The smartest thing anyone has said about McCain in the whole course of the campaign was something my friend Jim, a hard-left Democrat from Queens, told me about three months ago. "The really worrisome thing about McCain is that he was such a much more impressive person as a prisoner of war than he was as a spoiled flyboy getting drunk and getting laid all the time." This is kind of a Clinton problem: performing well under adversity, but only under adversity. "The time to worry about McCain," my New York lefty friend said, "is going to be when he starts doing well."
The Bennett-o-meter One way you could tell McCain was really having a tough week was by checking the Bennett-o-Meter. Bill Bennett was a proud Bush adviser for much of the winter, but in the days after McCain's 20-point drubbing of Bush in New Hampshire on Feb. 1, he proved to have little immunity against McCainmania. "McCain is the anti-Clinton. That's what I think is going on here," he told Fox News' Bill O'Reilly. "Clinton is the subtext in this campaign." A week later, just as NBC's David Bloom started referring to him (erroneously) as a "McCain supporter," Bennett recovered his Bush-backing equilibrium enough to decide that Clinton wasn't the subtext of the campaign. With McCain running ads claiming he was less like Clinton than Bush, Bennett fumed, "I think the McCain ad is wrong. I think they should pull that ad... To compare George Bush to Bill Clinton is really ridiculous."
On Feb. 25, in the wake of McCain's victory in Michigan, Bennett thought the electability issue was decisive: "You can make the call right now that it is pretty clear that John McCain is a better bet for winning the presidency for the Republicans than George Bush," Bennett said. Bush, meanwhile, "looks like not only a conventional conservative but the worst kind of caricature, a liberal caricature, of what a conservative is." But McCain's attempts to avoid liberal caricature didn't gain much purchase with Virginia's electorate. And on March 1, when McCain attacked Pat Robertson and Jerry Falwell, Bennett still wasn't happy. "This is rhetorical overkill not appropriate to a man running for president of the United States," he said.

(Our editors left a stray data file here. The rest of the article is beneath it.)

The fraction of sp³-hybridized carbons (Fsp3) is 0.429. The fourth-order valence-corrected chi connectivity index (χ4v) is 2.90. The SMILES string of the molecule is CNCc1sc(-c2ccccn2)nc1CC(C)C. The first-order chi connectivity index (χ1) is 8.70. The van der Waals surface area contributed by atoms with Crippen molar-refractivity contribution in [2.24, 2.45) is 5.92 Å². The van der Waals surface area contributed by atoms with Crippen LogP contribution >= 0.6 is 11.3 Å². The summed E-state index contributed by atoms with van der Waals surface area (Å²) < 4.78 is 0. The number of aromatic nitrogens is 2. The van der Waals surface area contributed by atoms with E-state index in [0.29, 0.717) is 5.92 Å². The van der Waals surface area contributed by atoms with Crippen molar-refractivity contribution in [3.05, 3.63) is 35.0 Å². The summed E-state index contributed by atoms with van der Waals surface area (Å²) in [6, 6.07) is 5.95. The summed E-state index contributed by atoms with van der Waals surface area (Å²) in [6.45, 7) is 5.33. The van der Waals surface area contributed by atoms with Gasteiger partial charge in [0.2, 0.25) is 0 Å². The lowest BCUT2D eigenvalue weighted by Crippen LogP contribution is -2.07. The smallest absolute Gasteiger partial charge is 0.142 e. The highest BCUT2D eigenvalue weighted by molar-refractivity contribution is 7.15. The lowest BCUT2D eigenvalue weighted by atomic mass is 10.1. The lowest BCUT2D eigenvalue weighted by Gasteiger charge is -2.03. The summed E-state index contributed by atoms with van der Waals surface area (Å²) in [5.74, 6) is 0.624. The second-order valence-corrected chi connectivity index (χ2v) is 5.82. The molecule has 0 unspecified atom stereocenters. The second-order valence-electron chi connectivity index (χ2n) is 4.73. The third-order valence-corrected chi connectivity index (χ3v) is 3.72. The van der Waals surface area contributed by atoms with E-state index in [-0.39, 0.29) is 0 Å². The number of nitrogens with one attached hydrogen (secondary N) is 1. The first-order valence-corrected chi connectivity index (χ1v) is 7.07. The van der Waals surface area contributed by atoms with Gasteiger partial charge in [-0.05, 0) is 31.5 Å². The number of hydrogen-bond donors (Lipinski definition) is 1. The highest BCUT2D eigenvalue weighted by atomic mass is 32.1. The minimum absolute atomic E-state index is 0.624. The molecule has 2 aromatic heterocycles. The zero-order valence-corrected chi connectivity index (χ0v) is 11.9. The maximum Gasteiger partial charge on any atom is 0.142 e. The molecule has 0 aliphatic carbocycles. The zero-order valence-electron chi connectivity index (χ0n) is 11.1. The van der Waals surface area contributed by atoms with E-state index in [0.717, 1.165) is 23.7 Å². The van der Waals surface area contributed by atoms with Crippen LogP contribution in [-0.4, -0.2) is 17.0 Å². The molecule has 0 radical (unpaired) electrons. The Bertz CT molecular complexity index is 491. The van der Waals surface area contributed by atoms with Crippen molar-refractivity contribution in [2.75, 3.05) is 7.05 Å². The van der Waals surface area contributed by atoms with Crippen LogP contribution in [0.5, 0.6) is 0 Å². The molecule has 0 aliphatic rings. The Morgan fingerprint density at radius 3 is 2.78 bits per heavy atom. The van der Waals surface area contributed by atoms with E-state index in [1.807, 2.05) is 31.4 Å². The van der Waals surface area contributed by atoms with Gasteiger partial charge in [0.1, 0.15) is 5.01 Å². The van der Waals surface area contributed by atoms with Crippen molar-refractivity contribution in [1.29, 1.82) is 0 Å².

Erie McCain's attacks on George W. Bush for being "anti-Catholic" are wholly cynical, of course. But Bush is trying to win back Catholics with the worst kind of race-hustling condescension. For Republicans as for Democrats, the only kind of ethnic politics anyone knows how to practice nowadays is the kind that came out of the civil rights era. It involves Bobby Joe Segregationist going to an historically black college and saying, "Y'know, when I was six years old, my father handed me his favorite book, Spiritual Meditations by Martin Luther King, and it changed my life..."
Bush thinks (did his father tell him this?) that all you have to do to pick up the Popish vote is wave a picture of John F. Kennedy in front of the fish-eating masses. (Maybe Dorothy Day or Francisco Franco, as the situation dictates.) Sure, there's plenty for a Republican to emulate in JFK: Reagan praised him as the first American president to try supply-side tax cuts, and John McCain's policy of "rogue state rollback" is the kind of thing JFK and his brother used to banter about during their discussions of "counterinsurgency."
But Bush claims he wants to emulate JFK's 1960 campaign. And from bought votes in the West Virginia primary to ballot shenanigans in Illinois, New York and Alabama in November, that was the single most corrupt presidential campaign of the last half-century, not excluding Nixon's in 1972. Bush alluded to his admiration during a debate. And speaking after a Catholic charities event in Cleveland (at, beautifully enough, the Fatima Family Center), Bush dismissed McCain as a hypocrite for having run a new negative phone campaign in Virginia. "That kind of politics needs to be set aside," Bush said, "That's the kind of politics that John F. Kennedy rejected in the 1960s."
Surely "rejected" is not the word Bush was looking for. He must have meant "practiced" or "embodied." Or maybe "honed to a fine art."